June 2007
Volume 7, Issue 9
Free
Vision Sciences Society Annual Meeting Abstract  |   June 2007
Inefficient eye movements correlate with difficulties in perceiving global stimuli in Balint's syndrome
Author Affiliations
  • Kirsten A. Dalrymple
    Department of Psychology, University of British Columbia
  • Walter F. Bischof
    Department of Computing Science, University of Alberta
  • David Cameron
    Department of Psychology, University of British Columbia
  • Jason J. S. Barton
    Department of Psychology, University of British Columbia, Department of Visual Sciences and Ophthalmology, University of British Columbia, and Department of Neurology, University of British Columbia
  • Alan Kingstone
    Department of Psychology, University of British Columbia
Journal of Vision June 2007, Vol.7, 23. doi:10.1167/7.9.23
  • Views
  • Share
  • Tools
    • Alerts
      ×
      This feature is available to authenticated users only.
      Sign In or Create an Account ×
    • Get Citation

      Kirsten A. Dalrymple, Walter F. Bischof, David Cameron, Jason J. S. Barton, Alan Kingstone; Inefficient eye movements correlate with difficulties in perceiving global stimuli in Balint's syndrome. Journal of Vision 2007;7(9):23. doi: 10.1167/7.9.23.

      Download citation file:


      © ARVO (1962-2015); The Authors (2016-present)

      ×
  • Supplements
Abstract

Patients with Balint's syndrome often report Local portions of visual scenes, but not the Global percept. Other researchers have reported that the eye movements of Balint's patients while they identified Local and Global levels of hierarchical letters do not differ between successful and unsuccessful trials. We replicated and extended this experiment by recording eye movements of a Balint's patient (SL) and of controls while they identified, on separate trials, letters at Global or Local levels of hierarchical stimuli. Controls were highly accurate for Global and Local trials and made only a few fixations, most of which landed at centre-screen. SL took longer and made more fixations per second than controls, with fewer fixations to centre-screen. She had normal accuracy for identifying Local elements, but poor accuracy during Global trials. SL's performance differed between Global and Local tasks, with Global trials showing longer reaction times, fewer fixations per second, and a lower proportion of fixations overlapping with the letter stimulus. When comparing SL's successful to unsuccessful Global trials, while there were no significant differences in the distribution of fixations in different regions of the screen, SL did have shorter reaction times and a higher proportion of fixations overlapping with the letter stimulus per second during successful trials than during unsuccessful trials. We conclude that SL demonstrates a need to explore Global and Local letters more than controls, reflecting her difficulty with information accrual during fixations, consistent with her attentional difficulties. The more difficult Global task is associated with a reduced fixation rate and less fixation-stimulus overlap. Fixation-stimulus overlap is further decreased in Global trials on which she made errors. These features suggest that any preserved Global perception in SL may be dependent on local fixations of the stimulus, consistent with a spatial constriction of attention.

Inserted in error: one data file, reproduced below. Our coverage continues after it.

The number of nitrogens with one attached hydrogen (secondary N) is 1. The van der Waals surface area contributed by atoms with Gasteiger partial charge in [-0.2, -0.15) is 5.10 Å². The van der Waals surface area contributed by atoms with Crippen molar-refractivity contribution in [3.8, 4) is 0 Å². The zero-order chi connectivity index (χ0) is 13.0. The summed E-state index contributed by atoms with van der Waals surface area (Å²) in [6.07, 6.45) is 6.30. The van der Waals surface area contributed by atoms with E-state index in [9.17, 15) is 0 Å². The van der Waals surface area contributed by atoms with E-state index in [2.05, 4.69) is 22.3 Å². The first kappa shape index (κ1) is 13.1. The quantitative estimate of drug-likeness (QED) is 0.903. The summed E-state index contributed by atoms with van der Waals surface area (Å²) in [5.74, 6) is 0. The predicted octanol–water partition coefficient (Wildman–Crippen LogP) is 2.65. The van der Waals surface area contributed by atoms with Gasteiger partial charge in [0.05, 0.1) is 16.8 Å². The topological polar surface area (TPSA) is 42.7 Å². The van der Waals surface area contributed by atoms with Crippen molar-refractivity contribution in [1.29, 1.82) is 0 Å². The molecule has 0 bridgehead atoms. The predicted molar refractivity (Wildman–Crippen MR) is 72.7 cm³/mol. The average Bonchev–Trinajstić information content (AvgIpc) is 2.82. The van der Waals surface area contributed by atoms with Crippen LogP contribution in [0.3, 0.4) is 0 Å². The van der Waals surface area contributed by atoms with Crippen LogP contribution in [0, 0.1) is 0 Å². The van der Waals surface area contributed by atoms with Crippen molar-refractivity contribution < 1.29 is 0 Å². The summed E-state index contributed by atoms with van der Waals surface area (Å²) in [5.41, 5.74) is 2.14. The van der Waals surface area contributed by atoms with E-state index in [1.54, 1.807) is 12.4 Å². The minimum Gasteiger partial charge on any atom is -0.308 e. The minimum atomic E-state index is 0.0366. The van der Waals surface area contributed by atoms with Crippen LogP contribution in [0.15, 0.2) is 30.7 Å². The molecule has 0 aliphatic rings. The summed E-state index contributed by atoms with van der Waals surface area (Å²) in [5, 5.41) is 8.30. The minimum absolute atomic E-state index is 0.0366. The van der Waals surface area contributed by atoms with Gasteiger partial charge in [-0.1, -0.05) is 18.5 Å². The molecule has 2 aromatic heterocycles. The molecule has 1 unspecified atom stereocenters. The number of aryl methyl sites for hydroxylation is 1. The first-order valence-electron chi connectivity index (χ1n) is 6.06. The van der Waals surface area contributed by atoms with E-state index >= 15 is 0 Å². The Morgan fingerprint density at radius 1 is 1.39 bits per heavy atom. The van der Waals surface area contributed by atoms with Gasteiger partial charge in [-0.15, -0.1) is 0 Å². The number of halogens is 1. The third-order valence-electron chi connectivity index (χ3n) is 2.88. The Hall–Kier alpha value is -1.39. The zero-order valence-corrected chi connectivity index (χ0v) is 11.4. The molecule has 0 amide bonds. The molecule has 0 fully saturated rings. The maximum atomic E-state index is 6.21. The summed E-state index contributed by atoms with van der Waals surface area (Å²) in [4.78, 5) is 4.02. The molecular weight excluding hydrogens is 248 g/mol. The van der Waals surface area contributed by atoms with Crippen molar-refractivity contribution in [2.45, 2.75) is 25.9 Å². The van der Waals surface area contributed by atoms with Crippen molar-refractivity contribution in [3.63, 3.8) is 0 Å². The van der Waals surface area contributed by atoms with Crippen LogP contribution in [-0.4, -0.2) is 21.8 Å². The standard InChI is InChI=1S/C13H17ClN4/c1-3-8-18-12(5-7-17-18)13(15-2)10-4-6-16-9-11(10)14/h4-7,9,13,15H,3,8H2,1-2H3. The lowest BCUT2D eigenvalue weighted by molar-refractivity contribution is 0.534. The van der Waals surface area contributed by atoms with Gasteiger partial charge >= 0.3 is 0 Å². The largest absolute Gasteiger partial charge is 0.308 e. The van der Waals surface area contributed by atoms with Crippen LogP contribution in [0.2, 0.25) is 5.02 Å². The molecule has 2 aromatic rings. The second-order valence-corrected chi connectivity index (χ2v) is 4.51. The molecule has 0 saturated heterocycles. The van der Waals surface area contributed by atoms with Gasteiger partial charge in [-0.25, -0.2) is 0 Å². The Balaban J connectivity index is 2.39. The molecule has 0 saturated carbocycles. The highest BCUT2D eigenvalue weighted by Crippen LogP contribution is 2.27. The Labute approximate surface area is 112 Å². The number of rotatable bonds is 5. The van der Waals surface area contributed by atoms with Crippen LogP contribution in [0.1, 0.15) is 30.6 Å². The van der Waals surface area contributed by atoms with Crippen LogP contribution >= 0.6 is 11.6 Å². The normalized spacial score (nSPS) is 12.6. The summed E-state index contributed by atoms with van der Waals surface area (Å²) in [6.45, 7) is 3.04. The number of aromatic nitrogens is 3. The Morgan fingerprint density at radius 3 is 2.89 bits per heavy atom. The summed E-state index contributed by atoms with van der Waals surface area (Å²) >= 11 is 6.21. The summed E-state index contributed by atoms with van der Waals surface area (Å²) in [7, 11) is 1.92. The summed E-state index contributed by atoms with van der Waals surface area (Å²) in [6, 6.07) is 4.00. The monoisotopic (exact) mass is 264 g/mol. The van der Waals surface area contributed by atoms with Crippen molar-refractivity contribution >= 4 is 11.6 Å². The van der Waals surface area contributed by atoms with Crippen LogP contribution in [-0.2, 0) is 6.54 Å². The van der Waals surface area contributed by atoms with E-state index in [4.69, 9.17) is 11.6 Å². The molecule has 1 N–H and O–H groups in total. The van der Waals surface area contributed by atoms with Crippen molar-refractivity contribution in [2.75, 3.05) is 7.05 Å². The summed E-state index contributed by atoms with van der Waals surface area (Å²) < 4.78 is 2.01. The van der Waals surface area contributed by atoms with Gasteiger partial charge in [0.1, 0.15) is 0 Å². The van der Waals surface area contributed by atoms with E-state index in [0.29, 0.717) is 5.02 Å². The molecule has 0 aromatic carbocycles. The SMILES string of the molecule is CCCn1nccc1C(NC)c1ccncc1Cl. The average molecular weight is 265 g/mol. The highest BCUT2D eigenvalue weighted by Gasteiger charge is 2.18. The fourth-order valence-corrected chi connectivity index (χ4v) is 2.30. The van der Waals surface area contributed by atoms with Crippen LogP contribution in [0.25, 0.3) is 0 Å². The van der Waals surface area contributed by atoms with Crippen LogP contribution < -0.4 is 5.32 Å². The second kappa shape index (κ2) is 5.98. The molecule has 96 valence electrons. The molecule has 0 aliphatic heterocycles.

Dalrymple, K. A. Bischof, W. F. Cameron, D. Barton, J. J. S. Kingstone, A. (2007). Inefficient eye movements correlate with difficulties in perceiving global stimuli in Balint's syndrome [Abstract]. Journal of Vision, 7(9):23, 23a, http://journalofvision.org/7/9/23/, doi:10.1167/7.9.23. [CrossRef] [PubMed]
×
×

This PDF is available to Subscribers Only

Sign in or purchase a subscription to access this content. ×

You must be signed into an individual account to use this feature.

×